But perhaps the most disturbing aspect of the film involves the blatant use of racial, ethnic, and sexual stereotypes. In the film, sharks are represented by Italians (as mafia, of course!), jellyfish are represented by Jamaicans (performed by Ziggy Marley and Doug E. Doug), and Oscar and other fish speak in urban hip-hop-ese. Much of this is the result of lazy character development, substituting stereotypes and spoofs for unique and ordinary personality traits. And as the film progresses, these characterizations become more and more annoying. But nothing quite as tasteless as when Lenny paints himself in aqua blue and dons a yellow scarf - the ultimate jab at homosexuality. Says Lenny: "Here I come! Ta-da! I'm Sebastion! The whale-washing dolphin!"

The only thing that wasn't a turn off was the animation. Even though DreamWorks has a way to go in the originality, story, and character departments, they do have a unique and colorful way of animating their vision. In contrast to the darker tones in "Finding Nemo," "Shark Tale" is vibrant with bright, tropical colors, penetrating even the darkest of depths and making the sinister characters less menacing. Using a state-of-the-art technique called 'global illumination,' the animators were able to harness more natural lighting, particularly between surfaces, that has never been seen in animation. And it really works in illuminating and rounding out such scenes as Don Lino and sons at dinner with a warm glow.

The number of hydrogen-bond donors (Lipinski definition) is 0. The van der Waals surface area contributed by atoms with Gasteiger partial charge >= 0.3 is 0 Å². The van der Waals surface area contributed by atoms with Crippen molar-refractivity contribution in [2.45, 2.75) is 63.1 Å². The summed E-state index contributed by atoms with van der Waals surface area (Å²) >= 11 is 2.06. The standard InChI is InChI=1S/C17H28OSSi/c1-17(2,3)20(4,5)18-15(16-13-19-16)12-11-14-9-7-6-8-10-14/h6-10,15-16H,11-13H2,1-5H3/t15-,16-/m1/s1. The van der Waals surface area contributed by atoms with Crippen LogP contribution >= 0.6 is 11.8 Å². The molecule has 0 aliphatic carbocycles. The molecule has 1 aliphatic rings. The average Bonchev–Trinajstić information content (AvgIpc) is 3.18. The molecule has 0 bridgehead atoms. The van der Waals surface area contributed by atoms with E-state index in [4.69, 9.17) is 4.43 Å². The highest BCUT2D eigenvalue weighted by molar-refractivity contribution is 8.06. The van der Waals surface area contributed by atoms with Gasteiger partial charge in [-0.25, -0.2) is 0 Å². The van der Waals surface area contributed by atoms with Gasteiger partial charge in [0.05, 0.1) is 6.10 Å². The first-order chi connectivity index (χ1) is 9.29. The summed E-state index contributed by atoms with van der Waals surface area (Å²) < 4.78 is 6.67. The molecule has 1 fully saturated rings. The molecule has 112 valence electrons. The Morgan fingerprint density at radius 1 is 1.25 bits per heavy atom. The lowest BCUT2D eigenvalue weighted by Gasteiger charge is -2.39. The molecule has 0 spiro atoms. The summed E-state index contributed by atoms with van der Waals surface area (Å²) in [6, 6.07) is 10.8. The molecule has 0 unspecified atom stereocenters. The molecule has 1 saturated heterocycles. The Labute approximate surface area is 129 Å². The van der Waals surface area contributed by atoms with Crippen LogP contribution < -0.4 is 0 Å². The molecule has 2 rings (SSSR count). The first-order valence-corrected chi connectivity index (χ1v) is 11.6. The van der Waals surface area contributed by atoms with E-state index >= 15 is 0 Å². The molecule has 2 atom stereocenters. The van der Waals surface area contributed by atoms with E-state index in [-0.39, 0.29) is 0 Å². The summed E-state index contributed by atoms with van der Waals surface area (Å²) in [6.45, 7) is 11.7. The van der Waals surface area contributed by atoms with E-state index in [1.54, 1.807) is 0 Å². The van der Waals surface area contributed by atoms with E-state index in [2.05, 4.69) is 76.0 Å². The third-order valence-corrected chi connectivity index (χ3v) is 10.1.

These days, successful animated films are those that are able to find balance between simple storytelling and characters children can follow with hidden complexities and humor that adults can appreciate. It's not an easy task, but one that DreamWorks has had difficulty with on a consistent basis. Unfortunately, "Shark Tale" is one of those films that struggles to find its own identity, relying on stereotypes for characters, adult laden content, and archaic film references to connect with its audience. And it just doesn't work. Just like the great white vegetarian in the film, Lenny, DreamWorks needs to think out of the box, stop trying to be something they're not, and embrace their own individuality. Only then will they have a tale worth telling.